Apple 'sorry' that workers listened to Siri voice recordings

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Siri on iPhone
Image caption,
Apple's Siri virtual assistant can respond to spoken queries and commands

Apple has apologised following revelations that it paid third-party workers to listen to voice recordings of Siri users.

The practice known as "grading" has been used by several tech firms as a way of improving the quality of speech recognition.

However, Apple, Google and Microsoft all halted such work recently, following public outcry.

Apple said it plans to resume grading - but only for Siri users who opt in.

The firm added that in the future only its own employees will be able to access recordings, not third-party workers at contracted firms.

Earlier this month, the company said it had halted grading following reports that workers had heard recordings containing intimate remarks made by Siri users.

Such recordings can be made accidentally, for example when the Siri app interprets another word or noise as the utterance "Hey Siri", which is used to launch voice recognition.

Now, Apple says it has completed a review of such work.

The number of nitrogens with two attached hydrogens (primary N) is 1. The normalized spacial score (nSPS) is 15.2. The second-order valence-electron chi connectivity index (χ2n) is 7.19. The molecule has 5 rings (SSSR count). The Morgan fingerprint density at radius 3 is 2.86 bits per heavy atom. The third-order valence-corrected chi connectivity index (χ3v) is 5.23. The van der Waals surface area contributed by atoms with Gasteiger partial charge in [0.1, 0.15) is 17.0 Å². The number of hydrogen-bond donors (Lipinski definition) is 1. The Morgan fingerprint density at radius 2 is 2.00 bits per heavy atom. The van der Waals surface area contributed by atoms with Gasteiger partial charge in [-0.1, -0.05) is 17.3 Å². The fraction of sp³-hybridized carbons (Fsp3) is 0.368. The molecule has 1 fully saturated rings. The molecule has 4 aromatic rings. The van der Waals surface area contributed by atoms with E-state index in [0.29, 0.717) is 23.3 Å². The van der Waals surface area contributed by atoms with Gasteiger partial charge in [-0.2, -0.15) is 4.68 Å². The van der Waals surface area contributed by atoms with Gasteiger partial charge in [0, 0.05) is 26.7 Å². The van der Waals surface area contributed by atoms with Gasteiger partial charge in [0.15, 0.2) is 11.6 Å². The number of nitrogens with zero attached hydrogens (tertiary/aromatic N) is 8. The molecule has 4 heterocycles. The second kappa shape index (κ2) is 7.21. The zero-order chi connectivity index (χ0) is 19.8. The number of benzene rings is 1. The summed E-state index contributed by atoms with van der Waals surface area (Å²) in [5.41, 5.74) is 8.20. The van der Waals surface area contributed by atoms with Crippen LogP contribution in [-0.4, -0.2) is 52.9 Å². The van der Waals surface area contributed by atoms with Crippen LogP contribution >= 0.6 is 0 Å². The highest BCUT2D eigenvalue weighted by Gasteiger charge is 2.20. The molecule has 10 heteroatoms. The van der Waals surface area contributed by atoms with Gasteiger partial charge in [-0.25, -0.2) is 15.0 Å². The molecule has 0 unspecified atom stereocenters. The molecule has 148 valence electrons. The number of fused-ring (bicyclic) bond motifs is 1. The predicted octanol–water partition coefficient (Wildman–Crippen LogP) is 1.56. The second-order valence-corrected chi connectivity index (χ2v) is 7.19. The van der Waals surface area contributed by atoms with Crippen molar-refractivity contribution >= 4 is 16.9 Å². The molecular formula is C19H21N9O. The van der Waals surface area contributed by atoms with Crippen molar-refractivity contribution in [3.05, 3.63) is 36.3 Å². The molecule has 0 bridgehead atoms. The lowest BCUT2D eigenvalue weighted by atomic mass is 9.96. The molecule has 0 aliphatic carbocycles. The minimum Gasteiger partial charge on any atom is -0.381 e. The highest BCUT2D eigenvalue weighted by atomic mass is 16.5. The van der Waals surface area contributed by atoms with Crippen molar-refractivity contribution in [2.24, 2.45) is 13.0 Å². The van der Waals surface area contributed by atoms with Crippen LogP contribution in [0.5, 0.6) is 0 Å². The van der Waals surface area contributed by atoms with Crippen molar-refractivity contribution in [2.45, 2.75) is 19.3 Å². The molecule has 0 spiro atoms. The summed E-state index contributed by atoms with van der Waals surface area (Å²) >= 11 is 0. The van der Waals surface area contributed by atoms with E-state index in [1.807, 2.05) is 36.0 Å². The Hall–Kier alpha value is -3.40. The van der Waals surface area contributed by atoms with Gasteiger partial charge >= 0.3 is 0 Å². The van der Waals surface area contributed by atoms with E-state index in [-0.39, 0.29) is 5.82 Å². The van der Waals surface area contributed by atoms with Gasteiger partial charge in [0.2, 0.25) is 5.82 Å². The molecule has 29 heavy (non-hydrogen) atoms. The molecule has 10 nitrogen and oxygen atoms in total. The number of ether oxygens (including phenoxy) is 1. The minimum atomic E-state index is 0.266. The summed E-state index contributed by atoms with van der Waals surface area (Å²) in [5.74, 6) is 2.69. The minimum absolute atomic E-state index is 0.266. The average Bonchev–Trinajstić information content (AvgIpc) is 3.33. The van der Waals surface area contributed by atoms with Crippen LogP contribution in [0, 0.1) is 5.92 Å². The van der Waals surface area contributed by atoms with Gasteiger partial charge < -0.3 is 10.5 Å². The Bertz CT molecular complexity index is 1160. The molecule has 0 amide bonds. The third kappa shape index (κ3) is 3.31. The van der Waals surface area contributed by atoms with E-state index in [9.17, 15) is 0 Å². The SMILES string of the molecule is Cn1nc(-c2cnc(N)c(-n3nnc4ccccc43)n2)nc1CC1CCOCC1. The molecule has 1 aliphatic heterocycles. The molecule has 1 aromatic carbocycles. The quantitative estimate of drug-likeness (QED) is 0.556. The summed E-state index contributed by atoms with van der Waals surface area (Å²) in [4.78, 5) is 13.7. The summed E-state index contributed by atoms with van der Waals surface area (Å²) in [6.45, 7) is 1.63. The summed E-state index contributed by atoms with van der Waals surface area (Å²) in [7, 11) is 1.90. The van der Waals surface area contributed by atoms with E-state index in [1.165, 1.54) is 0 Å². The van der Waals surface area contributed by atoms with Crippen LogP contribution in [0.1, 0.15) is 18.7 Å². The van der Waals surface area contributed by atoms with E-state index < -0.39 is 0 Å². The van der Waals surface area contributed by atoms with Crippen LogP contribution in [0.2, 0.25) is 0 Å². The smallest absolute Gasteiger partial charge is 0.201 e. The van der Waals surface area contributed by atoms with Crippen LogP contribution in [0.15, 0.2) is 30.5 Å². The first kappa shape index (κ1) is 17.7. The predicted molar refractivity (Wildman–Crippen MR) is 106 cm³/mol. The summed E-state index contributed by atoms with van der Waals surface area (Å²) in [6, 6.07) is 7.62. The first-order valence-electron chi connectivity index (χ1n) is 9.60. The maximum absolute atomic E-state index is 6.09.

"As a result of our review, we realise we haven't been fully living up to our high ideals, and for that we apologise," the firm said in a statement.

Up until grading was halted, 0.2% of Siri audio recordings was reviewed by human workers, Apple added.

The company said that three main changes would take place before human grading of Siri recordings was resumed. It said:

  • audio recordings would no longer be retained by default. Instead, Apple employees would rely on computer-generated transcripts of speech
  • Siri users would be able to opt in to share audio recordings - and would be able to opt out "at any time"
  • only Apple employees would have access to recordings, and any recordings that had been made "inadvertently" would be deleted

The turnaround was an unusual move from Apple, said Adam Wright, a tech analyst at market research firm IDC.

"I think they've been caught off-guard a little bit," he told the BBC. "I don't think they've been completely forthcoming or transparent in their use of data."

Part of the controversy over using humans to grade voice recordings was that Siri users may not always have been aware that their conversations could be listened to in this way.

The Irish data protection authority, Apple's lead data privacy regulator in Europe, had previously said it was looking into the matter of grading.

A spokeswoman for the commission said it had noted Apple's latest statement.